Your story’s opener is your one opportunity to capture an editor’s or agent’s attention. Learn how to avoid the critical mistakes (such as providing too much backstory) that lead to rejection and write a great beginning for your story. Today’s tip of the day, taken from Hooked: Write Fiction That Grabs Readers At Page One by Les Edgerton, illustrates the five wrong ways to start a story.
Opening With a Dream
Never, ever, ever begin a narrative with action and then reveal the character’s merely dreaming it all. Not unless you’d like your manuscript hurled across the room, accompanied by a series of curses. Followed by the insertion of a form rejection letter into your SASE and delivered by the minions of our illustrious postal service. Even though we’re dealing with beginnings here, it bears mentioning that you should never–and I never never–end a story by revealing that all that has gone on before was just a dream. Not unless you enjoy the prospect of strangers hunting you down and doing you bodily harm should such a story somehow find print.
Opening With an Alarm Clock Buzzing
Don’t open with your protagonist waking to an alarm clock ringing, or to someone shaking her awake, or to a cute little birdie chirping from her bedroom window, or to a blazing sun shining through the window.
This is always a groaner for the agent or editor–a beginning in which she’s introduced to the character waking up to an alarm clock ringing or to a clock radio announcing something important, such as the Martians have landed. Such an opening signals clearly to the agent or editor that the writer is about to take her through a tedious and thoroughly dull journey of the character waking, eating breakfast, greeting all the numbingly boring children in the house, and so on. It’s going to be hours before she gets the actual story. Hours she’s probably not going to invest.
The only thing worse than a story opening with a ringing alarm clock is when the character reaches over to turn it off and then exclaims, “I’m late!” I actually saw a movie in which that happened–wish I could remember the title so I could give it its deserved props. An intelligent reader will root for a cruel and unusual death for someone so irredeemably stupid as to set her alarm clock so she’ll be late and is then surprised when it goes off at the time she set it for may actually meet a person of the opposite sex who is equally brain damaged, and the scary thing is that they may have offspring. Resulting in progeny from the shallow end of the gene pool. Now, that’s a terrifying thought!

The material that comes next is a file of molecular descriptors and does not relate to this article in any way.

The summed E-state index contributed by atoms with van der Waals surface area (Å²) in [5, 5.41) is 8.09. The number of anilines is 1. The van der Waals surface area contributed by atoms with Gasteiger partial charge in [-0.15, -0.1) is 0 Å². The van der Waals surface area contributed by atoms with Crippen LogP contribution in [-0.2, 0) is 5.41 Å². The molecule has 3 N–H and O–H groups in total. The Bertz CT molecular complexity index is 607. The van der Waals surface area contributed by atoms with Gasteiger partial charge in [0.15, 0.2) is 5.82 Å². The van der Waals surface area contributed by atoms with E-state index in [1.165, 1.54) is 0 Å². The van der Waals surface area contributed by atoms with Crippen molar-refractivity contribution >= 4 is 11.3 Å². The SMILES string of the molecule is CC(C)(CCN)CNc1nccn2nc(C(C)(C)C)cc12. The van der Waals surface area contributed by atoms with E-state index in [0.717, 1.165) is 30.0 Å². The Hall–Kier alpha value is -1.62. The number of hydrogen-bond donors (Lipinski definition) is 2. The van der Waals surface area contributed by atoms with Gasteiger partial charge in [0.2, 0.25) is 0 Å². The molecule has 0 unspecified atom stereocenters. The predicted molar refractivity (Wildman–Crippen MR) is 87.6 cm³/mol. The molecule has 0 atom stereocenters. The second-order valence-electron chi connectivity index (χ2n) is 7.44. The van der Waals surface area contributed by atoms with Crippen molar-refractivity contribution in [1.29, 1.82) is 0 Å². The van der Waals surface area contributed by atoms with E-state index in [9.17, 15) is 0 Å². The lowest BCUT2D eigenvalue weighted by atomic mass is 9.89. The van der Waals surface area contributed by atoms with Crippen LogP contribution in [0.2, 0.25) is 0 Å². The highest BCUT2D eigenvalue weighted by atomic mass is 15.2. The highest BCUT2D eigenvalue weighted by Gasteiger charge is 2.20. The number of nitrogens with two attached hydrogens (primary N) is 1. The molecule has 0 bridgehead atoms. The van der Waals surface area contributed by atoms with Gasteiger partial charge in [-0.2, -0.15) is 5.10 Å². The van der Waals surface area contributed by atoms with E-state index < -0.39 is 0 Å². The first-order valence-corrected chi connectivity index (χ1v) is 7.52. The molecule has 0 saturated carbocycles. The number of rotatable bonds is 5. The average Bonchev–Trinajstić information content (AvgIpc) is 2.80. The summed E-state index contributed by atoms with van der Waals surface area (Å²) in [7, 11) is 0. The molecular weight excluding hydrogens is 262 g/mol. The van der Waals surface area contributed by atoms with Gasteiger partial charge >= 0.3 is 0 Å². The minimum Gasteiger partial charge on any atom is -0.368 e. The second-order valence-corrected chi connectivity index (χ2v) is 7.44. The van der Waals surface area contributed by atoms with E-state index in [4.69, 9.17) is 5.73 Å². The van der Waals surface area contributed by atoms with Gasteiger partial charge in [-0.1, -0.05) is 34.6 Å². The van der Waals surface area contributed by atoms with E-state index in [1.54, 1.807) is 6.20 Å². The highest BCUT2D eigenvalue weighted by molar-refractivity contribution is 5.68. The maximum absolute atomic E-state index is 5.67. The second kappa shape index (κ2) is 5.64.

Being Unintentionally Funny
Don’t write sentences like: “Was she going to come in or stay out on the porch, he thought to himself.” It’s been fairly well verified down through the annals of history that when a human being thinks, he almost always does so to himself, and scarcely ever to another person, unless mind-reading is part of the story. When an editor encounters one of these kinds of sentences, your work is probably going to make her laugh, but that’s not considered a positive reaction in this case.
Too Little Dialogue
One of the primary red flags for many editors and agents is the absence of dialogue on the first few pages of a manuscript. All editors–no matter what the material, screenplay or novel or short story–look for lots and lots of nice white space. Some editors are even known to rifle the pages to see how dense the prose is. (Readers who cover screenplays do this automatically to check for the amount of dialogue in the script–there had better be a lot!) When fiction editors do this and see copy that isn’t broken up much, it tells them one thing–that what they’re about to encounter is likely to be narrative, narrative, and yet more narrative.
Signaling a read that promises to be boring.
And you know what that means.
Don’t quit your day job just yet.
Opening With Dialogue
This kind of opening was popular at the turn of the last century; it looks musty now. The problem with beginning a story with dialogue is that the reader knows absolutely nothing about the first character to appear in a story. For that matter, any of the characters. That means that when she encounters a line or lines of dialogue, she doesn’t have a clue who the speaker is, who she is speaking to, and in what context. That requires that she read on a bit further to make sense of the dialogue. Then, at least briefly, she has to kind of backtrack in her mind to put it all into context. That represents, at the least, a speed bump, and at worst, a complete stall.
You don’t want that! Your goal should be to write narratives with enough skill that the reader never has to pause to figure out what’s going on. That interrupts the fictive dream the reader has willingly entered. Once the read is stalled, however momentarily, it becomes easy to put the story down. Many times, never to return. You want to avoid such stalls at all costs.
There are, of course, certain notable exceptions. A line like: “‘I’d like to make love to Nancy,’ Tom said to his pal Joey, ‘but I’d have to look at her face to do it and I don’t think I can do that.'” A dialogue opening like that may sometimes work. The thing is, if I began with a snatch of dialogue, I’d make certain that the meaning and context of the lines spoken were clear from the git-go.
Also, remember that a character’s thoughts are a form of dialogue–they’re an interior monologue. Just another reason to not open with the character ruminating.
Most times, if not always, look for a better way to begin your story than with dialogue.
This excerpt is from Hooked: Write Fiction That Grabs Readers At Page One by Les Edgerton. To learn more about the book, read an excerpt on writing opening scenes. For more resources on fiction writing, we suggest: